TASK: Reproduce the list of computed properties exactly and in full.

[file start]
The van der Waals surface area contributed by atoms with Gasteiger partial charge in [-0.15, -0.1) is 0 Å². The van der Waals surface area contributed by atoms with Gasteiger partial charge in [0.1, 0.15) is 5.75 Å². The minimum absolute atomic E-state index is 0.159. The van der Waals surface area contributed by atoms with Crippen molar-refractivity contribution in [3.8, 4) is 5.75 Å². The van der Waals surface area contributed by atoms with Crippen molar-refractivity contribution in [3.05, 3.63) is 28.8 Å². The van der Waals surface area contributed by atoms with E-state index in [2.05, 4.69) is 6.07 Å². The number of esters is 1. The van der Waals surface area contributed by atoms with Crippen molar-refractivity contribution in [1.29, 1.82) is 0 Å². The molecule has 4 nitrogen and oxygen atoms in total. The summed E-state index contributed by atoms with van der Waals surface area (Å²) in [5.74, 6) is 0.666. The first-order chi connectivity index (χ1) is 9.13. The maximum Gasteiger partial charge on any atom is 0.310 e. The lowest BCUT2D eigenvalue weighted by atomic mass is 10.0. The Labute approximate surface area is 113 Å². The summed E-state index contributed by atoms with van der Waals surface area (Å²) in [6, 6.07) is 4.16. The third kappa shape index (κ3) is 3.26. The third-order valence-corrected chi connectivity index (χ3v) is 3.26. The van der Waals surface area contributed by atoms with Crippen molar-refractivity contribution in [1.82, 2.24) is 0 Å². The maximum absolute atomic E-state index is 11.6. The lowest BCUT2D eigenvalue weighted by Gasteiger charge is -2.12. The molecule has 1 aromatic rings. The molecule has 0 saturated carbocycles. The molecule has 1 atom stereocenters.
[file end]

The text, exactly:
The van der Waals surface area contributed by atoms with Gasteiger partial charge in [-0.15, -0.1) is 0 Å². The van der Waals surface area contributed by atoms with Gasteiger partial charge in [0.1, 0.15) is 5.75 Å². The minimum absolute atomic E-state index is 0.159. The van der Waals surface area contributed by atoms with Crippen molar-refractivity contribution in [3.8, 4) is 5.75 Å². The van der Waals surface area contributed by atoms with Crippen molar-refractivity contribution in [3.05, 3.63) is 28.8 Å². The van der Waals surface area contributed by atoms with E-state index in [2.05, 4.69) is 6.07 Å². The number of esters is 1. The van der Waals surface area contributed by atoms with Crippen molar-refractivity contribution in [1.29, 1.82) is 0 Å². The molecule has 4 nitrogen and oxygen atoms in total. The summed E-state index contributed by atoms with van der Waals surface area (Å²) in [5.74, 6) is 0.666. The first-order chi connectivity index (χ1) is 9.13. The maximum Gasteiger partial charge on any atom is 0.310 e. The lowest BCUT2D eigenvalue weighted by atomic mass is 10.0. The Labute approximate surface area is 113 Å². The summed E-state index contributed by atoms with van der Waals surface area (Å²) in [6, 6.07) is 4.16. The third kappa shape index (κ3) is 3.26. The third-order valence-corrected chi connectivity index (χ3v) is 3.26. The van der Waals surface area contributed by atoms with Crippen molar-refractivity contribution in [1.82, 2.24) is 0 Å². The maximum absolute atomic E-state index is 11.6. The lowest BCUT2D eigenvalue weighted by Gasteiger charge is -2.12. The molecule has 1 aromatic rings. The molecule has 0 saturated carbocycles. The molecule has 1 atom stereocenters.